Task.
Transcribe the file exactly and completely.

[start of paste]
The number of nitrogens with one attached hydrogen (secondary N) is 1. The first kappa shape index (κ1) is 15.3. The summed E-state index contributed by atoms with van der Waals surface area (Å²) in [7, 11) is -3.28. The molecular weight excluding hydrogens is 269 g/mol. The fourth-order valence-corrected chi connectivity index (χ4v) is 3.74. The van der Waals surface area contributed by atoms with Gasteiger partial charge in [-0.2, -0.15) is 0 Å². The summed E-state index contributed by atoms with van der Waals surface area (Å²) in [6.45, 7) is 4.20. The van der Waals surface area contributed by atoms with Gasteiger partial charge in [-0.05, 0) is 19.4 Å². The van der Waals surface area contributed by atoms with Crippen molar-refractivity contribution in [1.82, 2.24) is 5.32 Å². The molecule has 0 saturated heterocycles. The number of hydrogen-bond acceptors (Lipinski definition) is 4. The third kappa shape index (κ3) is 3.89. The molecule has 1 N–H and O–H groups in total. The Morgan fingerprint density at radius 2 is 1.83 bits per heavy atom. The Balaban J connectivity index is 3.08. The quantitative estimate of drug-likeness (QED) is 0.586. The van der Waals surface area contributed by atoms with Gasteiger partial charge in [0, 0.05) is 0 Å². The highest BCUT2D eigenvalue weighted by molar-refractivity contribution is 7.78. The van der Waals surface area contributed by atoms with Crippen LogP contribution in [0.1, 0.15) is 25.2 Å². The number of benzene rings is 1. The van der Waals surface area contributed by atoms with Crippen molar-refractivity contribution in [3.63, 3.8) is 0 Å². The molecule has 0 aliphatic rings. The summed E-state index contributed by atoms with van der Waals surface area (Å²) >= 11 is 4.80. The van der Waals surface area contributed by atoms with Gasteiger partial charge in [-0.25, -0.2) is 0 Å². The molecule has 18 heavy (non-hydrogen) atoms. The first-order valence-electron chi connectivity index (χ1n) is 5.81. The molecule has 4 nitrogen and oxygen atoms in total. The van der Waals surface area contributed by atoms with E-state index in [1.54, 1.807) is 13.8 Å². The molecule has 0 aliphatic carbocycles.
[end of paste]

The number of nitrogens with one attached hydrogen (secondary N) is 1. The first kappa shape index (κ1) is 15.3. The summed E-state index contributed by atoms with van der Waals surface area (Å²) in [7, 11) is -3.28. The molecular weight excluding hydrogens is 269 g/mol. The fourth-order valence-corrected chi connectivity index (χ4v) is 3.74. The van der Waals surface area contributed by atoms with Gasteiger partial charge in [-0.2, -0.15) is 0 Å². The summed E-state index contributed by atoms with van der Waals surface area (Å²) in [6.45, 7) is 4.20. The van der Waals surface area contributed by atoms with Gasteiger partial charge in [-0.05, 0) is 19.4 Å². The van der Waals surface area contributed by atoms with Crippen molar-refractivity contribution in [1.82, 2.24) is 5.32 Å². The molecule has 0 saturated heterocycles. The number of hydrogen-bond acceptors (Lipinski definition) is 4. The third kappa shape index (κ3) is 3.89. The molecule has 1 N–H and O–H groups in total. The Morgan fingerprint density at radius 2 is 1.83 bits per heavy atom. The Balaban J connectivity index is 3.08. The quantitative estimate of drug-likeness (QED) is 0.586. The van der Waals surface area contributed by atoms with Gasteiger partial charge in [0, 0.05) is 0 Å². The highest BCUT2D eigenvalue weighted by molar-refractivity contribution is 7.78. The van der Waals surface area contributed by atoms with Crippen LogP contribution in [0.1, 0.15) is 25.2 Å². The number of benzene rings is 1. The van der Waals surface area contributed by atoms with Crippen molar-refractivity contribution in [3.63, 3.8) is 0 Å². The molecule has 0 aliphatic rings. The summed E-state index contributed by atoms with van der Waals surface area (Å²) >= 11 is 4.80. The van der Waals surface area contributed by atoms with Gasteiger partial charge in [-0.25, -0.2) is 0 Å². The molecule has 18 heavy (non-hydrogen) atoms. The first-order valence-electron chi connectivity index (χ1n) is 5.81. The molecule has 4 nitrogen and oxygen atoms in total. The van der Waals surface area contributed by atoms with E-state index in [1.54, 1.807) is 13.8 Å². The molecule has 0 aliphatic carbocycles.